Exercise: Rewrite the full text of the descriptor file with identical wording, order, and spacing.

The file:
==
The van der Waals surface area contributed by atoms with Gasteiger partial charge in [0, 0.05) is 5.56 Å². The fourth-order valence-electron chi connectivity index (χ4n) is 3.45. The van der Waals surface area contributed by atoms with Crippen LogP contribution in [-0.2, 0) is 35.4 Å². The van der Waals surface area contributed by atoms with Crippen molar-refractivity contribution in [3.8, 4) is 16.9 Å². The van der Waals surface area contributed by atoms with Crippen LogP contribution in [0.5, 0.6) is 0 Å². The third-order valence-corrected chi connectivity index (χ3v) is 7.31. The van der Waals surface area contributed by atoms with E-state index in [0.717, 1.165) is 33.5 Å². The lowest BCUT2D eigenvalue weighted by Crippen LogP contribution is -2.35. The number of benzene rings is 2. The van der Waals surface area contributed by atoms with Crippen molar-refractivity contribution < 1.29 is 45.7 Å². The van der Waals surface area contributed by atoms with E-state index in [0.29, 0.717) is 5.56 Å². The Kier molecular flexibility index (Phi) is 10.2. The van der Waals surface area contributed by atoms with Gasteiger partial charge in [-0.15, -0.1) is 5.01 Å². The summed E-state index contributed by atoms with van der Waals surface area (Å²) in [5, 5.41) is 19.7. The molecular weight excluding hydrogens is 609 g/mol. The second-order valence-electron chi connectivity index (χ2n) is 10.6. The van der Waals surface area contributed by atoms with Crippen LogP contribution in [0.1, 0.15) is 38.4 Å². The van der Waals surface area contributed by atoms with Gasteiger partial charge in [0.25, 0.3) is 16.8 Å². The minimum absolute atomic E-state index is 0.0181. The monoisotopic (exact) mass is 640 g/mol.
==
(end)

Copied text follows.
The van der Waals surface area contributed by atoms with Gasteiger partial charge in [0, 0.05) is 5.56 Å². The fourth-order valence-electron chi connectivity index (χ4n) is 3.45. The van der Waals surface area contributed by atoms with Crippen LogP contribution in [-0.2, 0) is 35.4 Å². The van der Waals surface area contributed by atoms with Crippen molar-refractivity contribution in [3.8, 4) is 16.9 Å². The van der Waals surface area contributed by atoms with Crippen LogP contribution in [0.5, 0.6) is 0 Å². The third-order valence-corrected chi connectivity index (χ3v) is 7.31. The van der Waals surface area contributed by atoms with E-state index in [0.717, 1.165) is 33.5 Å². The lowest BCUT2D eigenvalue weighted by Crippen LogP contribution is -2.35. The number of benzene rings is 2. The van der Waals surface area contributed by atoms with Crippen molar-refractivity contribution < 1.29 is 45.7 Å². The van der Waals surface area contributed by atoms with E-state index in [0.29, 0.717) is 5.56 Å². The Kier molecular flexibility index (Phi) is 10.2. The van der Waals surface area contributed by atoms with Gasteiger partial charge in [-0.15, -0.1) is 5.01 Å². The summed E-state index contributed by atoms with van der Waals surface area (Å²) in [5, 5.41) is 19.7. The molecular weight excluding hydrogens is 609 g/mol. The second-order valence-electron chi connectivity index (χ2n) is 10.6. The van der Waals surface area contributed by atoms with Crippen LogP contribution in [0.1, 0.15) is 38.4 Å². The van der Waals surface area contributed by atoms with Gasteiger partial charge in [0.25, 0.3) is 16.8 Å². The minimum absolute atomic E-state index is 0.0181. The monoisotopic (exact) mass is 640 g/mol.